How to connect any Heroku App to Fly

Heroku, meet Fly. Fly, meet Heroku.

Heroku is a hosting platform that lets you build, deliver, monitor and scale apps... basically a cloud container to run your code from. Whereas Fly is a programmable CDN that makes your applications fast and gives developers powerful caching, content modification, and routing tools.

Ok, now that we're past introductions, lets understand how these two new friends can work together to deliver fast, scalable apps - all while monitoring performance and speed.

How did these two meet?

Heroku allows you to run applications written using a variety of frameworks and languages. The unique feature of Heroku that makes it dynamic and powerful is the concept of Buildpacks, which are little bits of logic + instruction that let you influence exactly how your app is compiled and built. Essentially, buildpacks give you the freedom to do whatever you want with Heroku's building blocks, such as coding in the languages and frameworks that work best for your app.

Basically, buildpacks are scripts that run when your app is deployed - building your app and assembling the runtime environment. They are used to install dependencies for your app and configure your environment. Some of the most common buildpacks include Ruby, Node.js, Python and Java. The neat thing about Heroku is that you can specify a custom buildpack for your app, which can be used to support a variety of languages or frameworks - enter Fly.

Fly Heroku Buildpack allows you to connect any Heroku app to the network. You can set the buildpack of your application when you create it…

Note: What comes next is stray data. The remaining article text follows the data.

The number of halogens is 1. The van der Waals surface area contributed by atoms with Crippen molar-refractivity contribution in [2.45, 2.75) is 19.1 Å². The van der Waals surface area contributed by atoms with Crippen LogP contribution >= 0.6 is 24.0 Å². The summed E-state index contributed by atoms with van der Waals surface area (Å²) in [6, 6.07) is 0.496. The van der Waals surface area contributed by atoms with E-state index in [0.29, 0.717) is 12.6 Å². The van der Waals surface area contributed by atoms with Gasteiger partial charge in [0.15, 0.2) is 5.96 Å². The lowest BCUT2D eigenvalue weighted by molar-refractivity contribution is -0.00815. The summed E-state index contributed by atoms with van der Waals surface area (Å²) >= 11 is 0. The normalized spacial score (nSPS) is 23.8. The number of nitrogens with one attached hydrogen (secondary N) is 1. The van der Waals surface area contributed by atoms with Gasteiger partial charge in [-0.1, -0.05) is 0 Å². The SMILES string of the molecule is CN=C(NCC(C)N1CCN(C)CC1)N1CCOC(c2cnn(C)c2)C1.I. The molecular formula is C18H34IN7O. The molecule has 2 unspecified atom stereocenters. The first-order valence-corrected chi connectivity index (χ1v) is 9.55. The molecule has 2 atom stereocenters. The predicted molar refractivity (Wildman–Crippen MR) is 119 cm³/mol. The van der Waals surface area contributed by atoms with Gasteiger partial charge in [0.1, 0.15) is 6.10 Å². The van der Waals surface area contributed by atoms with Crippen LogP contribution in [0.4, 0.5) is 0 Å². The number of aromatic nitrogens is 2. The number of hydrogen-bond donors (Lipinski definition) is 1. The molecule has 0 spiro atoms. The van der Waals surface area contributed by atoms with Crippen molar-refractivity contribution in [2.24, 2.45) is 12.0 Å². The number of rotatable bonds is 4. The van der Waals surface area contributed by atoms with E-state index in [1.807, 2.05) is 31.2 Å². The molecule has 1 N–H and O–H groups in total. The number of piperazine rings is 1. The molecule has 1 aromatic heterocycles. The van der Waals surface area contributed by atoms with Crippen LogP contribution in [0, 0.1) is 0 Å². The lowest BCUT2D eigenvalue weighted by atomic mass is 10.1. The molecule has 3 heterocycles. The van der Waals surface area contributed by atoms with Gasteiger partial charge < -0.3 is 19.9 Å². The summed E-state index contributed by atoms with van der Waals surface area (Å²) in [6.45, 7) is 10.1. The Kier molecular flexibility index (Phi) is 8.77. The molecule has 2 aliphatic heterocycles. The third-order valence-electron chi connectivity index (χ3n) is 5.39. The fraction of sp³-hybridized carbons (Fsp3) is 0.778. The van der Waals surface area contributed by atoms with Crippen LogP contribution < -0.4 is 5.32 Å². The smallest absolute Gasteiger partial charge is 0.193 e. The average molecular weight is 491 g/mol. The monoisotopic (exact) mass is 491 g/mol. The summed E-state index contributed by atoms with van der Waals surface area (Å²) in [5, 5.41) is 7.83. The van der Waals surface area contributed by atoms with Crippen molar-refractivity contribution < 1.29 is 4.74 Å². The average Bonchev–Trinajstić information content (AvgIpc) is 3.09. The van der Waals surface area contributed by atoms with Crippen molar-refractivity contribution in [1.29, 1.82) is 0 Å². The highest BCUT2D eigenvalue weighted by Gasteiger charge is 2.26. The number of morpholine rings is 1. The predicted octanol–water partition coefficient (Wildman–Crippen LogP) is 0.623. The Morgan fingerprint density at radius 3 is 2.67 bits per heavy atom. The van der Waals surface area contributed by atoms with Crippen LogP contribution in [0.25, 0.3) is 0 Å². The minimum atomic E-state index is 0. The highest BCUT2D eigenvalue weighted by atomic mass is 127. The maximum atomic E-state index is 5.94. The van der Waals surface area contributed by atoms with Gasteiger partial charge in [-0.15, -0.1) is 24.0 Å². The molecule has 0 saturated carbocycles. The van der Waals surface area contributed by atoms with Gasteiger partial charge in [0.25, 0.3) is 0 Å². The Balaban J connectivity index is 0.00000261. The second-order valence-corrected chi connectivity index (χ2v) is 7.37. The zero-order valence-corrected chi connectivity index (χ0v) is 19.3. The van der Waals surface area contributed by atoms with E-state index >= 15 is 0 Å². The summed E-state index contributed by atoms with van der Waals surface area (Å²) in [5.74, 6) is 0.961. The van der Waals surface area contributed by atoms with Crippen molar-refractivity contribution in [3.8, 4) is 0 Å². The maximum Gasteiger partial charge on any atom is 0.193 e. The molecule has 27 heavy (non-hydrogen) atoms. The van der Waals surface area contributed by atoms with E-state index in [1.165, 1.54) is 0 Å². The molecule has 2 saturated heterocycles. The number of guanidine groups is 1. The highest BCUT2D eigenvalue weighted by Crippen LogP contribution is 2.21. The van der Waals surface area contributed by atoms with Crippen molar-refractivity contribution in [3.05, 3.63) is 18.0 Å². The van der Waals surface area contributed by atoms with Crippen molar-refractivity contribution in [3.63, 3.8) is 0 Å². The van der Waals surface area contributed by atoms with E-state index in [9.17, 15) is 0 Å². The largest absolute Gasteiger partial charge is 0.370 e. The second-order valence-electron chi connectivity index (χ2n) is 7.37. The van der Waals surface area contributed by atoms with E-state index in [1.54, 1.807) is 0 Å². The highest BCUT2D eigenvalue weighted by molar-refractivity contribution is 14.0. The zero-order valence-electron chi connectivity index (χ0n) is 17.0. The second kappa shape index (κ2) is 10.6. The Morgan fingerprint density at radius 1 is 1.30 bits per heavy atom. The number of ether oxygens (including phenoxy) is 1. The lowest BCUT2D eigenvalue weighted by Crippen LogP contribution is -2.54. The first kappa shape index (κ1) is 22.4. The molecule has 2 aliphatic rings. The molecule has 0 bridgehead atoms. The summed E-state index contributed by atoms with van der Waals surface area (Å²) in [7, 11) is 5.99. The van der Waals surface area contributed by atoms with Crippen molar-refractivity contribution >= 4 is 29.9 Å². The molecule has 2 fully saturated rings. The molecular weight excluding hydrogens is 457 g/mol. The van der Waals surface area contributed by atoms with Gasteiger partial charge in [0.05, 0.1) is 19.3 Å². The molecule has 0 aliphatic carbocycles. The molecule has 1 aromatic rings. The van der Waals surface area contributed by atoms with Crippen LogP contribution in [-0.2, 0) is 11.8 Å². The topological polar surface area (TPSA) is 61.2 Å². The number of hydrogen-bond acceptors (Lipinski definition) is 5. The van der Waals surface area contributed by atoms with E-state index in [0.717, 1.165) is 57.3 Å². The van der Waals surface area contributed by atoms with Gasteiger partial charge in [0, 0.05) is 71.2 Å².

heroku create –-buildpack

The problem with Heroku alone?

Heroku is location specific. You deploy code and it runs in Ashburn, Virginia. When users type your URL into their address bar, they stroll through the large and mighty world wide web trying to connect to your app. This leisurely stroll causes an unpleasant delay in response time.

Fly Edge Apps work to cache HTTP content. We have servers all over the world, we distribute your code to them and your users connect to whichever is closest to them.

Generally speaking, your app is hosted on Heroku and delivered by Fly's speedy delivery network. Why would we do this, you ask? Well, look at it this way. Heroku's central server acts as the hub for all communication and information storage. This leaves way for you to write JavaScript to enhance the delivery of your app by caching partials close to your users and optimizing content as it gets shipped to users.

How do Fly and Heroku work together to deliver an app?

In mostly English, this is how Fly and Heroku work together to deliver your app to your users...

Every time you push your app to Heroku, the slug compiler uses your buildpack to make a bunch of transformations to your app and compresses it into a slug, which is basically an archive that includes your app's code and all of its dependencies. The slug then gets downloaded, extracted into the corresponding dyno (which are really just virtual computers that can be powered up or down based on how big your application is) and started up.

Heroku also generates a Procfile, which lists all of the executable processes that your application uses. Once your app is set-up on Fly, you can stop the ingress traffic to your dyno by changing the process name in the Procfile from web to something else.